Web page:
HMO Licensing Changes – Update for Landlords

HMO Licensing Changes

Many landlords opt for Houses in Multiple Occupation (HMO’s) as they often have the potential to generate higher yields for landlords than standard single dwellings. Last year the government published key HMO licensing changes to further protect tenants which came into effect from 1 October 2018. If you are a landlord that owns an HMO you need to know what licensing regulations apply in your local authority and ensure that you are compliant.

Previously only large HMOs comprising three floors or more were licensable. Under the new legislation, any landlord who lets a property to 5 or more people – from 2 or more separate households – must be licensed by their local housing authority. The changes were expected to effect around 160,000 smaller HMO’s. The government has extending mandatory licensing to smaller HMOs and introduced minimum bedroom sizes as they continue to rebalance the relationship between tenants and landlords. Read more about the HMO licensing changes below and the different licenses.

There are three different types of property licencing schemes: Mandatory, Additional and Selective.

Mandatory licensing is a national scheme for large HMOs which are occupied by five or more people with at least two households. Once a Mandatory licence is approved for a large HMO, the property is deemed fit for rental based on the specified conditions of that licence, which is valid for a maximum of 5 years.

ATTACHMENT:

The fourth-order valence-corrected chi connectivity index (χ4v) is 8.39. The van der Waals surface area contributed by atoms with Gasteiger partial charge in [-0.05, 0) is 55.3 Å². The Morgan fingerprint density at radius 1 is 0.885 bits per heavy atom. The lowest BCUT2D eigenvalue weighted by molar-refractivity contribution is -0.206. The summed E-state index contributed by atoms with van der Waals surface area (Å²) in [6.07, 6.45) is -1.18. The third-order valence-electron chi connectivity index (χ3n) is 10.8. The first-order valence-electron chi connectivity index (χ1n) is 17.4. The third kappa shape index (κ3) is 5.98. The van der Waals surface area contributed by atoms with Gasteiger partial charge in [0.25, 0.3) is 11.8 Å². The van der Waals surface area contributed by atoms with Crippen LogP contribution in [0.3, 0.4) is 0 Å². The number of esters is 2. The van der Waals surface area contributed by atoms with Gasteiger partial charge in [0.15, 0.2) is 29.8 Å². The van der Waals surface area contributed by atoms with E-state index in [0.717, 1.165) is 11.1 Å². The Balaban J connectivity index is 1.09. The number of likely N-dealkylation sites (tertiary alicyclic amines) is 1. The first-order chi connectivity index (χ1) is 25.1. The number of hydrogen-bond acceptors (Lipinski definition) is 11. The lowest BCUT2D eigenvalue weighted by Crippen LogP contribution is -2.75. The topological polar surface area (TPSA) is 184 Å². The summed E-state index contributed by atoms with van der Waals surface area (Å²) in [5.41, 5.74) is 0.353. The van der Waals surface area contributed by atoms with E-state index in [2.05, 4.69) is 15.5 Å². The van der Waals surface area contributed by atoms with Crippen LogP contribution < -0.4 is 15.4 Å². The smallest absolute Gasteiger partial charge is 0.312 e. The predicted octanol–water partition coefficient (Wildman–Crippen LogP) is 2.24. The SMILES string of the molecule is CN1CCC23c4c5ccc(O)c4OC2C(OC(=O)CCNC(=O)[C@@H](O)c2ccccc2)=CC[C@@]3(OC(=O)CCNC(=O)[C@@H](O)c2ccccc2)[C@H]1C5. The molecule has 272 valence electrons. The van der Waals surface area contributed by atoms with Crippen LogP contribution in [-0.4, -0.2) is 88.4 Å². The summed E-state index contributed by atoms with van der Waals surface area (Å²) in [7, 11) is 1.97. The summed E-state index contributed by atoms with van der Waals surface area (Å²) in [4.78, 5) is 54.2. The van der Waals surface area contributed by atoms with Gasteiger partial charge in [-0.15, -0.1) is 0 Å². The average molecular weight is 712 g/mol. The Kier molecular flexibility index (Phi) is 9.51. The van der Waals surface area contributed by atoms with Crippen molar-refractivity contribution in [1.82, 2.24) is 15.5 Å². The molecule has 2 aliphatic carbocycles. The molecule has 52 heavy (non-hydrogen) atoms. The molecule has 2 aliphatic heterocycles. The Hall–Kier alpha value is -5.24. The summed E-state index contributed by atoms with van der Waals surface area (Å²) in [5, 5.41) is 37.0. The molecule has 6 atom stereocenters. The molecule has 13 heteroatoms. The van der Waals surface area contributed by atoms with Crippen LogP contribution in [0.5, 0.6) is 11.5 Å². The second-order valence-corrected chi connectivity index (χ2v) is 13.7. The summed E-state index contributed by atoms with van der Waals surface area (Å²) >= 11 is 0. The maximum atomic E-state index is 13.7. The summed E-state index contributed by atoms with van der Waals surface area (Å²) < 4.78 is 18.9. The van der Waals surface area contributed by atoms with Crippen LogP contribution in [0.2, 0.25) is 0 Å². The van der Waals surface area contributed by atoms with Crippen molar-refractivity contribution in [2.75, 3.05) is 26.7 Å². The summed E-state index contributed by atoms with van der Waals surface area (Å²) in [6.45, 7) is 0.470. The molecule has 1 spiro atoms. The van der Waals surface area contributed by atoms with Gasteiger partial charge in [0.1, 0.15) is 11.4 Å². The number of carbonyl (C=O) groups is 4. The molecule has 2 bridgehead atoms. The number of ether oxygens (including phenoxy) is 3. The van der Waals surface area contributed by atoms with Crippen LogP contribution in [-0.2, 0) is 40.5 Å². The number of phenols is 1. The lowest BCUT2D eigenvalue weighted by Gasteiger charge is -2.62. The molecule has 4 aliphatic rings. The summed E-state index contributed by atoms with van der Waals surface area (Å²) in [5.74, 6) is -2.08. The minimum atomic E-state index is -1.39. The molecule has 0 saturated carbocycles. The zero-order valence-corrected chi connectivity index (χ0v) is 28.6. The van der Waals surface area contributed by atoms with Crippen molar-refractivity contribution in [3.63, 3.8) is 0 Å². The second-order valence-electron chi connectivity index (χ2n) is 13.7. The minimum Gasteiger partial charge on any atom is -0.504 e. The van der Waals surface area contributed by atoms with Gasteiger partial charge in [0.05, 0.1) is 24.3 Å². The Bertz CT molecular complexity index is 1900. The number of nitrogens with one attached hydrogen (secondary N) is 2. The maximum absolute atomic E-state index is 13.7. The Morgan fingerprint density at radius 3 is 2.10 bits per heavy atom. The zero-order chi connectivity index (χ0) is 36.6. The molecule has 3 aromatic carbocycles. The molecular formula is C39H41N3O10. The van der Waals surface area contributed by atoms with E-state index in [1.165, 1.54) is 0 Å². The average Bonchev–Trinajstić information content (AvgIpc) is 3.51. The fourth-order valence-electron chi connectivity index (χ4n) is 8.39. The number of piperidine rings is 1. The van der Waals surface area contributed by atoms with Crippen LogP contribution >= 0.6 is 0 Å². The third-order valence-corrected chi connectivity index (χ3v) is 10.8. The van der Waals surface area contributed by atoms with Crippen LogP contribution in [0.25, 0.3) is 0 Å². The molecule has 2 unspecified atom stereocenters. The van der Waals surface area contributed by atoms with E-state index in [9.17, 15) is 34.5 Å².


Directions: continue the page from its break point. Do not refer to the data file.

Additional licensing schemes are adopted by councils to extend the scope of licensing to more or all HMOs within a scheme, rather than only large HMOs. These schemes are generally more targeted than Mandatory, and can cover say certain wards, only HMOs above commercial premises, etc. etc.

Lastly there are selective licensing schemes which councils apply to all properties in a specific geographic designation, not just HMO’s. Selective licensing is designed to target less affluent areas where tenants are deemed to be particularly vulnerable to rogue landlords.

If you have a property that now meets the minimum criteria and you do not already hold a licence for that property, or are unsure whether you hold the correct licences, you will need to apply to your local Council. Don’t delay as the penalties are significant.

To finish off on a brighter note for investors. Property website Rightmove just published their latest benchmark index which shows that UK house prices increased by 1.1% in the four weeks to 6 April, the largest increase in over a year. And according to Yahoo Finance the delay in Brexit may prompt another property price rise. Slightly optimistic maybe!

If you’re a landlord and would like further help on the HMO licensing changes, please contact Andrew Coney on andrew.coney@raffingers.co.uk or 020 8551 7200.

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